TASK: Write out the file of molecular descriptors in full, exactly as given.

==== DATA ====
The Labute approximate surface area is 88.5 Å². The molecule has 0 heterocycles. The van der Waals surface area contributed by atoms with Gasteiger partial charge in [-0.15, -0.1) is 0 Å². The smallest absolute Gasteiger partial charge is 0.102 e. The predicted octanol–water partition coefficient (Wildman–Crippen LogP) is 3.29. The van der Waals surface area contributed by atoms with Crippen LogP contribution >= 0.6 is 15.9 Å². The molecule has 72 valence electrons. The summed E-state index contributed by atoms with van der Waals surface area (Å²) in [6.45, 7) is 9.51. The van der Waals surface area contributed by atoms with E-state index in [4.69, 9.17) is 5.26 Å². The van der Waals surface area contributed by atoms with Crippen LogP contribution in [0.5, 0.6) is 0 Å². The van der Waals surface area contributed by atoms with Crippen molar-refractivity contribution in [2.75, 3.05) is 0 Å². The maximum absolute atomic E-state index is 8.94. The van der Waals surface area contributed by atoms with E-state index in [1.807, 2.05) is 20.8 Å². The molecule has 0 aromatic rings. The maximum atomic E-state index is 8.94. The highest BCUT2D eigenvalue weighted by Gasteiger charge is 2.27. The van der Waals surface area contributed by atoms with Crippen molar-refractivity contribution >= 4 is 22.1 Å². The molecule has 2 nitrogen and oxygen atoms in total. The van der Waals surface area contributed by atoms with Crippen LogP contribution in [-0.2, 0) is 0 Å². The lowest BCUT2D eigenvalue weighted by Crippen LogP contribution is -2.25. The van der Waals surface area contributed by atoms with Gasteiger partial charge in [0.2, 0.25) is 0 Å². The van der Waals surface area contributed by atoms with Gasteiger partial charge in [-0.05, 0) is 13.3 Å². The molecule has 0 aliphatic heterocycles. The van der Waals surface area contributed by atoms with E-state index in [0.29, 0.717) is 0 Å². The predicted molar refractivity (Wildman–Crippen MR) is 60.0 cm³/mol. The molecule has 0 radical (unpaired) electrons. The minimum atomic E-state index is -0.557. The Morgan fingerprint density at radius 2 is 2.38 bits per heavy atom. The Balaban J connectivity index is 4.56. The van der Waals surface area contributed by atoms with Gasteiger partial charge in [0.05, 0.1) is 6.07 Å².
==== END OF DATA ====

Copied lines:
The Labute approximate surface area is 88.5 Å². The molecule has 0 heterocycles. The van der Waals surface area contributed by atoms with Gasteiger partial charge in [-0.15, -0.1) is 0 Å². The smallest absolute Gasteiger partial charge is 0.102 e. The predicted octanol–water partition coefficient (Wildman–Crippen LogP) is 3.29. The van der Waals surface area contributed by atoms with Crippen LogP contribution >= 0.6 is 15.9 Å². The molecule has 72 valence electrons. The summed E-state index contributed by atoms with van der Waals surface area (Å²) in [6.45, 7) is 9.51. The van der Waals surface area contributed by atoms with E-state index in [4.69, 9.17) is 5.26 Å². The van der Waals surface area contributed by atoms with Crippen LogP contribution in [0.5, 0.6) is 0 Å². The van der Waals surface area contributed by atoms with Crippen molar-refractivity contribution in [2.75, 3.05) is 0 Å². The maximum absolute atomic E-state index is 8.94. The van der Waals surface area contributed by atoms with E-state index in [1.807, 2.05) is 20.8 Å². The molecule has 0 aromatic rings. The maximum atomic E-state index is 8.94. The highest BCUT2D eigenvalue weighted by Gasteiger charge is 2.27. The van der Waals surface area contributed by atoms with Crippen molar-refractivity contribution >= 4 is 22.1 Å². The molecule has 2 nitrogen and oxygen atoms in total. The van der Waals surface area contributed by atoms with Crippen LogP contribution in [-0.2, 0) is 0 Å². The lowest BCUT2D eigenvalue weighted by Crippen LogP contribution is -2.25. The van der Waals surface area contributed by atoms with Gasteiger partial charge in [0.2, 0.25) is 0 Å². The van der Waals surface area contributed by atoms with Gasteiger partial charge in [-0.05, 0) is 13.3 Å². The molecule has 0 aliphatic heterocycles. The van der Waals surface area contributed by atoms with E-state index in [0.29, 0.717) is 0 Å². The predicted molar refractivity (Wildman–Crippen MR) is 60.0 cm³/mol. The molecule has 0 radical (unpaired) electrons. The minimum atomic E-state index is -0.557. The Morgan fingerprint density at radius 2 is 2.38 bits per heavy atom. The Balaban J connectivity index is 4.56. The van der Waals surface area contributed by atoms with Gasteiger partial charge in [0.05, 0.1) is 6.07 Å².